Research and Statistics
There is strong consistent epidemiological evidence linking a wide range of important health and social benefits to participation in regular moderate-intensity physical activity.
The Department has commissioned a number of reviews of the scientific evidence in relation to physical activity to inform the development of physical activity guidelines for the Australian population. Reviews have been conducted in relation to physical activity for Children & Youth, Adults and Older Australians.
- Children and Youth - Discussion Paper for the Development of Recommendations for Children’s and Youths’ Participation in Health Enhancing Physical Activity
- Adults - Physical Activity Guidelines for Australians: Scientific Background Report
- Older Australians - National physical activity recommendations for older Australians: Discussion Document
Physical Activity Levels in Australia
AdultsThe National Physical Activity Guidelines for Australian Adults recommend putting together as least 30 minutes of moderate-intensity physical activity on, preferably all, days.
According to the National Health Survey in 2007– 08, 65% of adults had exercised for recreation, sport or fitness during the two weeks prior to interview. The results from this survey relate only to exercise for sport, recreation or fitness, and therefore are not necessarily indicative of total physical activity; for example they could exclude physical activity at work and walking for transport. In addition, the survey results do not provide information on the number of people that meet the National Physical Activity Guidelines.
The 2007-08 National Health Survey found that:
- 72% of Australians aged 15 years and over were classified as sedentary or having low exercise levels. Of these, just under half (49%) recorded no or very little exercise in the previous two weeks (sedentary exercise level) and 51% recorded a low level of exercise.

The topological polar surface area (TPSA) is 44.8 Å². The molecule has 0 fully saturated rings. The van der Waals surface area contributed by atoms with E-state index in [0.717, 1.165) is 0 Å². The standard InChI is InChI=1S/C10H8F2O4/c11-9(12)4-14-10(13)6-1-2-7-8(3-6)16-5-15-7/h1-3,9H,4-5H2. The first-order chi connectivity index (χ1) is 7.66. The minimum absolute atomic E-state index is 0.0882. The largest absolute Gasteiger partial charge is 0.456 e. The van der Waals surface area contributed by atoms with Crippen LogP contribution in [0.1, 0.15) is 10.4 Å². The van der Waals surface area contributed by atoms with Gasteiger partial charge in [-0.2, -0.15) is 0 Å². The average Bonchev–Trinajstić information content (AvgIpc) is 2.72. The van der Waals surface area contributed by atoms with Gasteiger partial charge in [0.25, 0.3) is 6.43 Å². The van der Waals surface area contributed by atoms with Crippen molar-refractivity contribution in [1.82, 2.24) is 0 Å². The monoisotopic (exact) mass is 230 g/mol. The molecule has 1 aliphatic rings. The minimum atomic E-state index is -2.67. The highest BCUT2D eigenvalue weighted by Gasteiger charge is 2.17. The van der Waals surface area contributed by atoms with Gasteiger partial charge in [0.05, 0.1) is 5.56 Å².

- The proportion of people who were sedentary increased with age as outlined below:
- 23% of 15-17 year olds
- 29% of 18-24 years olds
- 30% of 24-34 year olds
- 35% of 35-44 years olds:
- 36% of 45-54 year olds:
- 37% of 55- 64 year olds:
- 40% of 65 -74 year olds;
- 57% of persons aged 75 and over.
- Less than one quarter (22%) of Australians were classified as exercising at a moderate level and 6% at a high level.
ChildrenThe Australian Physical Activity Recommendations for 5 to 18 year olds recommend at least 60 minutes of moderate and vigorous physical activity every day; and state that children should not spend more than two hours a day using electronic media for entertainment (eg computer games, TV, internet), particularly during daylight hours.
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The 2007 Australian National Children’s Nutrition and Physical Activity Survey found that:
- Moderate to vigorous physical activity:
- Approximately 69 per cent of surveyed boys and girls aged 9–16 met the National Physical Activity Recommendations by accumulating at least 60 minutes of moderate to vigorous physical activity on most of the days surveyed.
- On average, boys aged 9–16 years reported 142 minutes of moderate to vigorous physical activity (MVPA) per day, while girls aged 9–16 years averaged 112 minutes of MVPA per day.
- The average time spent doing moderate to vigorous physical activity decreased with age.
- Screen time:
- Participation in screen-based activities peaked in children aged 13–14 years, where screen time varied from 3.5 hours in girls to over 4 hours in boys.
- Screen time primarily consisted of television viewing (approximately 2.5 hours for both boys and girls).
- 33 per cent of the children aged 9–16 years met the recommendations for screen time in the National Physical Activity Recommendations (no more than two hours of non-educational screen time each day).
The Australian Health SurveyIn 2011-12 a representative sample of 50,000 Australians will be asked to complete the Australian Health Survey - the most comprehensive collection of health data ever undertaken.
Participants will be asked about any diagnosed health problems they have, the medications and medical services that they use, and new questions about lifestyle factors such as diet and physical activity.
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